U.S. university world dominance in jeopardy due to disparity

THE's world ranking of 1,900+ universities across 108 countries found that the average rank among U.S. universities has fallen 52 spots to 348.

If you were to look at the top 10 list on Times Higher Education’s international university ranking in a vacuum, you’d be welcomed by another year of U.S. universities setting the world standard. However, a more troubling insight emerges once you measure the broader competency of U.S. higher education as a whole.

THE’s world ranking of 1,900+ universities across 108 countries found that the average rank among U.S. universities has fallen 52 spots to 348. Meanwhile, the average rank among Australian and Canadian universities climbed, besting the U.S. at 282 and 337, respectively.

“A longitudinal look at the data finds American universities’ dominance, while still powerful, is waning over time and is being increasingly challenged from East Asian universities, in particular, by those from China, which continues to make dramatic progress,” said Phil Baty, THE’s Chief global affairs officer.

While U.S. universities make up seven of the 10 best universities in the world, China’s Tsinghua and Peking universities broke into the top 15, overtaking Johns Hopkins, University of Pennsylvania and Columbia University.

Rank University Country/region
1 United Kingdom University of Oxford
2 United States Stanford University (Calif.)
3 United States Massachusetts Institute of Technology
4 United States Harvard University (Mass.)
5 United Kingdom University of Cambridge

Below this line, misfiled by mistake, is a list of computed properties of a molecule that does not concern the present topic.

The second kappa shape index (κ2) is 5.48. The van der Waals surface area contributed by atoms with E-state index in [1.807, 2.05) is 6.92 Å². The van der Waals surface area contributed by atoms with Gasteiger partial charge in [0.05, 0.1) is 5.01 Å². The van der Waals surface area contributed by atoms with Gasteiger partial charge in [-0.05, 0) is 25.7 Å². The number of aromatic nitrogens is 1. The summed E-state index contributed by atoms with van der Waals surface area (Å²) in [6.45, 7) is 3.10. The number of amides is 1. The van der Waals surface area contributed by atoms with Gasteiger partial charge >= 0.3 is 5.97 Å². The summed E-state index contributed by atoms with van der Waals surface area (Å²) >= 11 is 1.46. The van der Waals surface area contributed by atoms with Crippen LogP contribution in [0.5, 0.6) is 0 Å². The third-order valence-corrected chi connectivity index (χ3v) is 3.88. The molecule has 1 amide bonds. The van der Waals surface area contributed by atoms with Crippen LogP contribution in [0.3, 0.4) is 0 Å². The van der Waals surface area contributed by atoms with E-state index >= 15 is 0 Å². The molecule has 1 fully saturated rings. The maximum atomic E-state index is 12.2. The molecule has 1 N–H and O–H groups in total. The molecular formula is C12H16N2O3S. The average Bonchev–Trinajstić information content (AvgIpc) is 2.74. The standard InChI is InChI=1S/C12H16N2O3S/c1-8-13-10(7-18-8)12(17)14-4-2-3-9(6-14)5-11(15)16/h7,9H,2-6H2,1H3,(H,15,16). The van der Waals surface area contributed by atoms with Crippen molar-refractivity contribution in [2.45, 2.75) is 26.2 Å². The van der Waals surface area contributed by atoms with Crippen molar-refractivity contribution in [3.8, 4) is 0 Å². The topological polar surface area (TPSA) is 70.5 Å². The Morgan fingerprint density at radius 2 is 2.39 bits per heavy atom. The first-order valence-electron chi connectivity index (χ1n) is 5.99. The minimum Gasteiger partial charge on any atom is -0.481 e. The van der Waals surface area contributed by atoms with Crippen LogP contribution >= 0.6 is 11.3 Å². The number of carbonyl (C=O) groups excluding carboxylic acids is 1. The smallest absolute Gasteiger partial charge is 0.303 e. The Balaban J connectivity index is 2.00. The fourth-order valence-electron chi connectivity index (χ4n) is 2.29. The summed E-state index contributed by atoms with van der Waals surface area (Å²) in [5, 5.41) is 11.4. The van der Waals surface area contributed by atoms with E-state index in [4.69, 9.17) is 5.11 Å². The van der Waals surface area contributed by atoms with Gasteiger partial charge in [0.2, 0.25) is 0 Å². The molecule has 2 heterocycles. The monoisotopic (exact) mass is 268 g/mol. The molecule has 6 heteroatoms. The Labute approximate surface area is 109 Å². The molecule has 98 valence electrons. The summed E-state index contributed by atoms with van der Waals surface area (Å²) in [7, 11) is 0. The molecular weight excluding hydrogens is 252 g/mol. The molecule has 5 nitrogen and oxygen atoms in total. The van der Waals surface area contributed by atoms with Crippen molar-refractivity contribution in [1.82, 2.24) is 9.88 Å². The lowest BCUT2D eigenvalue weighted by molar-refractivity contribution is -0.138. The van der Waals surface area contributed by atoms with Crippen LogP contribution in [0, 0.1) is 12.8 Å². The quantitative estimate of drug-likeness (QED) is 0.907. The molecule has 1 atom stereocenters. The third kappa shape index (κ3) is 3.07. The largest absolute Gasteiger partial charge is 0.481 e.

6 United States Princeton University (N.J.)
7 United States California Institute of Technology
8 United Kingdom Imperial College of London
9 United States University of California, Berkeley
10 United States Yale University (Conn.)

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Why the decline in U.S. university rankings?

There are five categories THE used to asses universities: teaching, research quality, research environment, international outlook and industry. While U.S. universities scored above the world median in all five categories and particularly well in industry, there is one area it shot itself in the foot: research funding.

Of the 28 countries with at least 10 universities to feature in the world rankings, the U.S. ranked 20th in research funding, which is defined by research income as a proportion of institutional income. Conversely, universities’ average proportion of research income has increased in China, South Korea, Canada and Australia since 2019.

These findings oppose those from The National Science Foundation and the Higher Education Research and Development Survey that found U.S. university expenditure on research and development (R&D) has soared across a 10- and two-year span.

Another issue U.S. universities face is an emerging disparity between the most elite U.S. universities and the rest. While R&D funding appeared strong according to the aforementioned survey, it also found that the top 30 research universities accounted for 42% of total R&D spending.

More than a quarter (56) of the top 200 universities worldwide were from the U.S. The remaining 113 U.S. universities to feature on THE’s ranking dragged the country’s average rank down to 348.

“This raises challenging questions about unequal access to the best university education across America and the implications for social mobility and economic disparities between US regions,” said Baty.

Alcino Donadel
Alcino Donadel
Alcino Donadel is a UB staff writer and first-generation journalism graduate from the University of Florida. His beats have ranged from Gainesville's city development, music scene and regional little league sports divisions. He has triple citizenship from the U.S., Ecuador and Brazil.

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